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Jockstrip: The world as we know it

By ELLEN BECK, United Press International   |   July 22, 2002 at 4:00 AM   |   Comments

THINGS WE DON'T UNDERSTAND

The Sun tabloid in London reports mourners were speechless when a man they thought they had buried walked into a prayer session after the funeral.

The newspaper reports Che Mohamad, 22, had been identified by his father as a drowning victim. He had been missing for 10 days. His father, Abdul, said he recognized his son's features on the decomposed body.

As prayers were offered at his house following the funeral, however, the paper reports Che just strolled through the door.

Abdul, who lives in Selising, near the Malaysian capital Kuala Lumpur, said, "It was as if nothing had happened."


NEWS OF OTHER LIFE FORMS

Japanese shore crabs, a square-shaped crustacean that threatens soft-shell steamer clams, mussels and lobsters, were discovered this month by Cornell University marine biologists in Owl's Head, Maine, on the shores of Penobscot Bay.

The detection of what biologists call a "crabby" and "aggressive" creature has the potential to hurt Maine's seafood industry. The Japanese shore crabs feast voraciously on mussels, clams and other shellfish.

Penobscot Bay is the most-northern point along the Atlantic seaboard where these crabs have been found. They had been seen before in the waters of Chesapeake Bay, Long Island Sound, the Jersey shore and the coast of Massachusetts, but were not expected to be found this far north so soon.

The crabs likely arrived on the Atlantic shores by way of dumped ballast water from an Asian merchant ship. They have been seen as far south as North Carolina.


TODAY'S SIGN THE WORLD IS ENDING

Ringling Bros. is criticizing a demonstration by the animal rights group People for the Ethical Treatment of Animals in which a PETA protester, dressed as a devil, danced on the grave of animal trainer Gunther Gebel-Williams on the one-year anniversary of his death.

"It's shameful that our critics feel that they should desecrate the resting place of a man beloved by millions who ushered in the era of respect for all animals," Ringling Bros. said in a statement.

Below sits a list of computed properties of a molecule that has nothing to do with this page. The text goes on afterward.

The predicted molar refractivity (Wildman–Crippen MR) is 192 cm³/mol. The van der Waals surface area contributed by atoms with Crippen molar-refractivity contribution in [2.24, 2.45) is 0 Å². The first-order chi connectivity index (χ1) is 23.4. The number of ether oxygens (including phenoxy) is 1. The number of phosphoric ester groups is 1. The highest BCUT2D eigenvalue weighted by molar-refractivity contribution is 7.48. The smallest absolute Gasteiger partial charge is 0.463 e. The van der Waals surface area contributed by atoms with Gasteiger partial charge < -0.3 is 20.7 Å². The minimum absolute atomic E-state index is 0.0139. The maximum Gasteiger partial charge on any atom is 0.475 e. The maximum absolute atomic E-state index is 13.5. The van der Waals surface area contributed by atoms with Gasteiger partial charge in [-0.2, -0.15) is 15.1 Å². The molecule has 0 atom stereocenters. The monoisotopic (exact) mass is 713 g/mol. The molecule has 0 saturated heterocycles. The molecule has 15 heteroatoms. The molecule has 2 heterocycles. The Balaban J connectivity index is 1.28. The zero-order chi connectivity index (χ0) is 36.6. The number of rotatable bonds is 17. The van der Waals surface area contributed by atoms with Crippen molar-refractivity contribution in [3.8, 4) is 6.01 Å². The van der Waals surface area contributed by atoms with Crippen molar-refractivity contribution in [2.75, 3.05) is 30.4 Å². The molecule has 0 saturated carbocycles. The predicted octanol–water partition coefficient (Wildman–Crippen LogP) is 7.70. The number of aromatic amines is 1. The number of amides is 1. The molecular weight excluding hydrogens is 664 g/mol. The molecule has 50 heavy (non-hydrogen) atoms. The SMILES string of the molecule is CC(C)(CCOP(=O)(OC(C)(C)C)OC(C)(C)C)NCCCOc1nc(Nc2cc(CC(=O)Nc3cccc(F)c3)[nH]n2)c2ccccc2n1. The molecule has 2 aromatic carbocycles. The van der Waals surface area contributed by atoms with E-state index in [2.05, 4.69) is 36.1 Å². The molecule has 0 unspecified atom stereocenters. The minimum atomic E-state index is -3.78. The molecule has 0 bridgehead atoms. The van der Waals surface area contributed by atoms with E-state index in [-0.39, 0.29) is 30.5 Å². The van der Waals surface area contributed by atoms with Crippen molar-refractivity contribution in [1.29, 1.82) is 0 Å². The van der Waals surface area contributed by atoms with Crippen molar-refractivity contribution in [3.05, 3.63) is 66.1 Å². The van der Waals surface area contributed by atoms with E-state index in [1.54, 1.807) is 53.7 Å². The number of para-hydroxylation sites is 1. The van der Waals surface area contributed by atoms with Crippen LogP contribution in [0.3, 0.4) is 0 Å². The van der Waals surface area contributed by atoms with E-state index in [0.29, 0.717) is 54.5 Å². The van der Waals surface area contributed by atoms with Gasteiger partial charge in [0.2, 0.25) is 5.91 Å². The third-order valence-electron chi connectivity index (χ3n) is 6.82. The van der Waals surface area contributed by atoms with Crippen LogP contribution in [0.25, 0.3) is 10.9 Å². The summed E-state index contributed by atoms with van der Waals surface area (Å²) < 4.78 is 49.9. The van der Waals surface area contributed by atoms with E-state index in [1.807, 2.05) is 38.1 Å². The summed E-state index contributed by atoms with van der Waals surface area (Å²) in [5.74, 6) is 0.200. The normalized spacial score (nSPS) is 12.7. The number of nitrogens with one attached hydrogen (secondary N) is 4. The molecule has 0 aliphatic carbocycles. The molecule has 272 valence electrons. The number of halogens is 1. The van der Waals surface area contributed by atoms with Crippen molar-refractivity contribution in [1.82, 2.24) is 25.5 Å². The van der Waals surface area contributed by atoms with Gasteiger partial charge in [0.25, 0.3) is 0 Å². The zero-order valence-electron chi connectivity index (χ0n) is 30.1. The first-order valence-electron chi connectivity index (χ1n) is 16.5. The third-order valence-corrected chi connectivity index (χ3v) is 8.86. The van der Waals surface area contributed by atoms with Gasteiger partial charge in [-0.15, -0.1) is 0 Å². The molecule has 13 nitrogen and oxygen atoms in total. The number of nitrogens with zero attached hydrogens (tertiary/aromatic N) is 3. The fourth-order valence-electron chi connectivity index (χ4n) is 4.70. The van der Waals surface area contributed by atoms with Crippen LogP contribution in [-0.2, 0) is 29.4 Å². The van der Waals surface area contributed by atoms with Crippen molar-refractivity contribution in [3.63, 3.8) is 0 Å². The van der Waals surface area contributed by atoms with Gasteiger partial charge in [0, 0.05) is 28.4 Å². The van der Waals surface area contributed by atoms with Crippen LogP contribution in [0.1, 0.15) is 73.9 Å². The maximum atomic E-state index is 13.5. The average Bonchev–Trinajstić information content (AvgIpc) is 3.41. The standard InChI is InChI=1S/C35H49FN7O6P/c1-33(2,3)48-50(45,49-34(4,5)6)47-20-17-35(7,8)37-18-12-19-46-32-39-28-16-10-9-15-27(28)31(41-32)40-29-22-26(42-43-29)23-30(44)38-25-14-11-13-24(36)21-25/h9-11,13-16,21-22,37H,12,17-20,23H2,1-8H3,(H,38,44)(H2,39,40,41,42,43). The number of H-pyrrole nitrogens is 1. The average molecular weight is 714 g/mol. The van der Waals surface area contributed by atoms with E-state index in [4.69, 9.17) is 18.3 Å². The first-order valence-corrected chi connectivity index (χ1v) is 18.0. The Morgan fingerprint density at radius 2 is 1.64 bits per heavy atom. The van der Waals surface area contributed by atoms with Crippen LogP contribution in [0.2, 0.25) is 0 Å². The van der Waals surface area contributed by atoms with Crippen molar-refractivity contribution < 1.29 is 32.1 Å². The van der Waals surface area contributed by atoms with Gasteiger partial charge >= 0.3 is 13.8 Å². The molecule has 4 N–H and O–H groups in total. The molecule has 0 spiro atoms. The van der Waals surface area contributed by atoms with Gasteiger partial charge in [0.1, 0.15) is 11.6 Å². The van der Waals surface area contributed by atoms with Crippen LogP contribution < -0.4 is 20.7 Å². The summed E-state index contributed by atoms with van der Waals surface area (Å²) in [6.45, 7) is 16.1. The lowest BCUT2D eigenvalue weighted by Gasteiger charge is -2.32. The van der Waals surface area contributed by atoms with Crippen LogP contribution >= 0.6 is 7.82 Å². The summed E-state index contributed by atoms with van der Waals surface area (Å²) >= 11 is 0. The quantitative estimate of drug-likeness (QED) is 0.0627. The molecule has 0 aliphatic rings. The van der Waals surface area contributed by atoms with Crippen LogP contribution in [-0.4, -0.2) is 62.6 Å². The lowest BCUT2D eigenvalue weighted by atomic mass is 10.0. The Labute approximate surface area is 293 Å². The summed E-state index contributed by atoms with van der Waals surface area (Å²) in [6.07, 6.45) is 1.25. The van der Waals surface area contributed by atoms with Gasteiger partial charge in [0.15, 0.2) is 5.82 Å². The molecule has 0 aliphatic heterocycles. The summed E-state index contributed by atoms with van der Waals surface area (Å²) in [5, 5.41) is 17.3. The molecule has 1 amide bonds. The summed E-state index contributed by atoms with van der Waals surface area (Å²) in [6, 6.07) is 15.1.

Gebel-Williams, one of the world's renowned animal trainers, was popular with American audiences for his flashy style and rapport with animals. Ringling Bros. said he introduced "a new style of animal training based on mutual respect" and "forever changed the standards of animal training."

Kenneth Feld, producer of Ringling Bros. and Barnum & Bailey, has challenged PETA and other animal rights organizations to stop "spending their donors hard-earned contributions on silly stunts and start spending that money on providing care for needy animals."


AND FINALLY, TODAY'S UPLIFTING STORY

The Los Angeles School District is trying a unique solution for a major problem -- students who cannot read. In a program being watched around the nation, the L.A. Unified School District is beginning a remedial reading program for 35,000 middle school and high school students who lack skills they should have learned by second or third grade, the Los Angeles Times reports.

Experts say it's an unusual program in that it targets teens instead of elementary students and because so many children are involved.

The Times reports all 123 secondary campuses in the district will have the worst readers in sixth through ninth grades give up electives -- such as music and art -- to attend mandatory classes for up to two hours per day. These classes will stress phonics usually taught to 6-year-olds.

The paper says English teachers are shelving classics such as "Romeo and Juliet" for rudimentary storybooks with big pictures, large print and sentences as simple as, "Dad had a sad lad."

© 2002 United Press International, Inc. All Rights Reserved. Any reproduction, republication, redistribution and/or modification of any UPI content is expressly prohibited without UPI's prior written consent.
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